A word to the wise

"Ask not the Eldar a question, for they will give you three answers, all of which are true and terrifying to know." - Inquisitor Czevak Turns out, the answers are; "Oh, just a few days", "Our friends will be here shortly" and "We have quite the appetite".

Wednesday, 7 May 2014

Eldar in 7th Edition - I for one welcome our new overlords.

If you've been living under a rock the last two weeks, you wouldn't have heard the rumors about an upcoming game changer for all armies across the 40k spectrum. In a nut shell, the most controversial is a harkening back to ye' days of old, 2nd edition - with the removal of Force Org Charts (FOCs).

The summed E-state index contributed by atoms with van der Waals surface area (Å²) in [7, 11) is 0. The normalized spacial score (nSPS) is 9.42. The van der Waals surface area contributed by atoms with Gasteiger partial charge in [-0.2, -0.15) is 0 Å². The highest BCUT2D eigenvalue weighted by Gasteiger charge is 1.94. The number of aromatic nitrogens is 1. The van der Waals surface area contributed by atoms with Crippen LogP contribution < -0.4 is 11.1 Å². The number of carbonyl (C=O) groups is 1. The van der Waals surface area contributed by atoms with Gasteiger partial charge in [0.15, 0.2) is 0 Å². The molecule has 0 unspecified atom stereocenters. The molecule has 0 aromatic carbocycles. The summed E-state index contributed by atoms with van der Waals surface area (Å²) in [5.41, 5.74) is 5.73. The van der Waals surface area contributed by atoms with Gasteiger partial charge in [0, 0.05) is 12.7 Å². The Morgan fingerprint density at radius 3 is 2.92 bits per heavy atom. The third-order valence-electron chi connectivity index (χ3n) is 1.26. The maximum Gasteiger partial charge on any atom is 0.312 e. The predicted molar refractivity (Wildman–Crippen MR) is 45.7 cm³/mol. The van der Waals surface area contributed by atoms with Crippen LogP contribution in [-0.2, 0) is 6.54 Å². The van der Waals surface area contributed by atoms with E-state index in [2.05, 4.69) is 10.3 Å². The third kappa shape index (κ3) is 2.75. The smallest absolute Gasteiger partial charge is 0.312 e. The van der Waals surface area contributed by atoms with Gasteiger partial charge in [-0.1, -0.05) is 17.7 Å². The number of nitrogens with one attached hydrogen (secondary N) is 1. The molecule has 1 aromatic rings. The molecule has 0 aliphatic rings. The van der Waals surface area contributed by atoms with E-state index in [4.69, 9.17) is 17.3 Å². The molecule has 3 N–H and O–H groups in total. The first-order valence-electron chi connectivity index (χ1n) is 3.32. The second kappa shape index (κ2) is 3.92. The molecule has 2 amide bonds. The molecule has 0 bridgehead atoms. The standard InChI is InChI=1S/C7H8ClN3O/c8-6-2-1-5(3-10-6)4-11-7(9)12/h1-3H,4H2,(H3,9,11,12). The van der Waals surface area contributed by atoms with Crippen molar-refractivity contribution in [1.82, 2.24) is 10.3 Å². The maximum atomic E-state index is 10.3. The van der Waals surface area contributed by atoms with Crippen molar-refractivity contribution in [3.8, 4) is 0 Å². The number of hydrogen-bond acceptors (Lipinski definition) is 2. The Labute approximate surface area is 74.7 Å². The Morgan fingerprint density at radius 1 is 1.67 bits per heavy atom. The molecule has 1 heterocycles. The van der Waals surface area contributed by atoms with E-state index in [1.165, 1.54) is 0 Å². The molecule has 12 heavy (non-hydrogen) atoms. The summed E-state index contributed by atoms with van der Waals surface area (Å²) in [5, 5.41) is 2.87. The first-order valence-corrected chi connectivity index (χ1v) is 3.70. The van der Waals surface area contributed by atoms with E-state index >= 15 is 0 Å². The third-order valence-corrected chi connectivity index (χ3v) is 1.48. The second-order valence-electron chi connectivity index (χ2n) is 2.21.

While I have little interest in how this will affect other armies (being biased), I can see this being a game changer for the Eldar. Whilst our current Codex covers most variations of the primary Craftworlds, it doesn't cover them to the degree we probably would like. When the Iyanden supplement dropped, it gave Eldar fans a taste of what could be expected in the future.

Let's break it down a bit though, into the pro's and con's. First, the positive aspects. In essence, the proposed rumors indicate the various flavors of Craftworlds out there will now have full "unbound" potential to be realised. Reminiscent of Codex: Craftworld Eldar, released as a supplement to the 3rd Edition Codex, how you wish to play will be purely your choice. I could almost hear my Biel Tan friends wet themselves with the force of a firehose.